This page is part of the web mail archives of SRFI 75 from before July 7th, 2015. The new archives for SRFI 75 contain all messages, not just those from before July 7th, 2015.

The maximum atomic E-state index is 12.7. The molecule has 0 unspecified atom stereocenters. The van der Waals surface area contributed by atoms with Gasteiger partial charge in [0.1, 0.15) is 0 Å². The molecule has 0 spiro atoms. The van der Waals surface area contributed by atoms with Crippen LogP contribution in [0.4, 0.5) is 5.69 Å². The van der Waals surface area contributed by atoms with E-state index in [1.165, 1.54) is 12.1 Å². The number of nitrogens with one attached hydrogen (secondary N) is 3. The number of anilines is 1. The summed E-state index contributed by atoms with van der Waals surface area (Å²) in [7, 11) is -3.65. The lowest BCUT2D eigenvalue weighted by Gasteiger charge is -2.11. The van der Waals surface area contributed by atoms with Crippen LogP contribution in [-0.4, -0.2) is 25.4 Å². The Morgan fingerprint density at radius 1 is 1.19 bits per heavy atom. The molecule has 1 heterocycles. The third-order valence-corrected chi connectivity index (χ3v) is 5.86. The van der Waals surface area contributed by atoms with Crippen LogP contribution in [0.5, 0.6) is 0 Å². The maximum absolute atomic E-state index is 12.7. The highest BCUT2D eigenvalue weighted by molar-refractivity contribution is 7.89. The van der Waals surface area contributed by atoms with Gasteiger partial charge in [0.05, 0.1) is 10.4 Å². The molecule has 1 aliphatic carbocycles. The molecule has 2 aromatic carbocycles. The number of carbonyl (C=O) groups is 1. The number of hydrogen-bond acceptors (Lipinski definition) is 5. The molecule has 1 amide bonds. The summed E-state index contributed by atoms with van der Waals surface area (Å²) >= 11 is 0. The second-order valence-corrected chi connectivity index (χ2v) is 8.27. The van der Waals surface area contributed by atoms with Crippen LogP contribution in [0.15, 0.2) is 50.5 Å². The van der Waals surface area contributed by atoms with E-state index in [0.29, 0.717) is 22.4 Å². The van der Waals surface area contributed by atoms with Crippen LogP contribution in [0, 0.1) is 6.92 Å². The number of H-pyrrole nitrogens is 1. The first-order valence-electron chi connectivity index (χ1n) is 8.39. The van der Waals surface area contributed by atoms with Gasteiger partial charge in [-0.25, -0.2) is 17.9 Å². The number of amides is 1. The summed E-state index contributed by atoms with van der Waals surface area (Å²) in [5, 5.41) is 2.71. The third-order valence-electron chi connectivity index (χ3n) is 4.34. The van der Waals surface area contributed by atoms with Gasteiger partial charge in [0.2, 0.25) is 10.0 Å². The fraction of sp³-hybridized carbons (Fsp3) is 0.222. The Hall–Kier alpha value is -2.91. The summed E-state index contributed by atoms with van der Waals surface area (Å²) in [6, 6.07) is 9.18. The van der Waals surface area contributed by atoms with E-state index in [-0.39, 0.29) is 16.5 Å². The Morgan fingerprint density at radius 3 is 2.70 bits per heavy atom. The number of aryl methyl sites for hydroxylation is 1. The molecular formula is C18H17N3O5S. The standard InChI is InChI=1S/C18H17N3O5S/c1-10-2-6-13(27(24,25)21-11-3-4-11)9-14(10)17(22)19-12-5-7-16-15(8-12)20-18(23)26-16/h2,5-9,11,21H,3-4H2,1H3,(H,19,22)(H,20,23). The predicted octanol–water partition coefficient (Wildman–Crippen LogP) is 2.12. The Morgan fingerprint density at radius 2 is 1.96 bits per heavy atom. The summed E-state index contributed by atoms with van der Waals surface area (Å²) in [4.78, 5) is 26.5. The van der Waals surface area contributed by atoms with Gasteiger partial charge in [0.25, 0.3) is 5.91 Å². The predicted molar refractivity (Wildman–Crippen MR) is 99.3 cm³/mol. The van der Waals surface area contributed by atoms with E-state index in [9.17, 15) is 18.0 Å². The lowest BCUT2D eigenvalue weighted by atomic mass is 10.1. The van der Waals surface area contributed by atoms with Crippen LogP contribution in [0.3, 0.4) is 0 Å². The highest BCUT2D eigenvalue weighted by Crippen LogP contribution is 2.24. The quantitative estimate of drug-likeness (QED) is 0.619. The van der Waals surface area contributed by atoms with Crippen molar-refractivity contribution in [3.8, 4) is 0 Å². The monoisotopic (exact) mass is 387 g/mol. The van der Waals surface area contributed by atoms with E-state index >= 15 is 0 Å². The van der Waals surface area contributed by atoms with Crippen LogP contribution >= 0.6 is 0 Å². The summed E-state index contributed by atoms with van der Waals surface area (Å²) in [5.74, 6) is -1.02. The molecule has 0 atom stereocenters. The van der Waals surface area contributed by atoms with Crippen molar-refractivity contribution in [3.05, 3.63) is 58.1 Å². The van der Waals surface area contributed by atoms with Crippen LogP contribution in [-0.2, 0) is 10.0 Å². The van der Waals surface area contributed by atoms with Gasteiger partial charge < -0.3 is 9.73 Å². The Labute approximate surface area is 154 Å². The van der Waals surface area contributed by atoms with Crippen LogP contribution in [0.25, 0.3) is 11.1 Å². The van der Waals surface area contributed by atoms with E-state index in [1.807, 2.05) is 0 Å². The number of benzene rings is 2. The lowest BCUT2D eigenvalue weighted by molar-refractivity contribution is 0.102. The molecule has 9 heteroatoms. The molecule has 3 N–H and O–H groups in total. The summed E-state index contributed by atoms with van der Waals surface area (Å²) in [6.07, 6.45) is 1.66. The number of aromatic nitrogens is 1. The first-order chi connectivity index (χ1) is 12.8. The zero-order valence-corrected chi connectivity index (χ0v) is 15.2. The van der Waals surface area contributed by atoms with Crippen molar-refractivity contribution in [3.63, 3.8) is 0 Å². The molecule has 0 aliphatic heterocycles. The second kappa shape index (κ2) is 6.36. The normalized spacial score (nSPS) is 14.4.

On 7/28/05, Tom Emerson <tree@xxxxxxxxxxxxx> wrote: > William D Clinger writes: > Per Bothner wrote: > > Random accesses to a position in a string that has not > > been previously accessed is not in itself useful. > > In computational linguistics it is common to utilize standoff markup, > where features in a text are tagged in a separate file via character > ranges into the original. For example, we may have a file indicating > that certain prepositional phrases appear at offsets [25,40) and > [125,160) in the original file. I'm regularly dealing with > multimegabyte text files with such standoff markup and not having > random access is a detriment in these applications. You're missing Per's point. Those features have to have been assigned by some previous text processing, which had to know the location in the text in order to choose a tag. Those locations could just as easily be represented by opaque pointers as by codepoint offsets. To store these pointers in a separate file they just need to be serializable. The obvious pointer representation for UTF-8 strings would be the byte offset, an integer, which serializes as is. -- Alex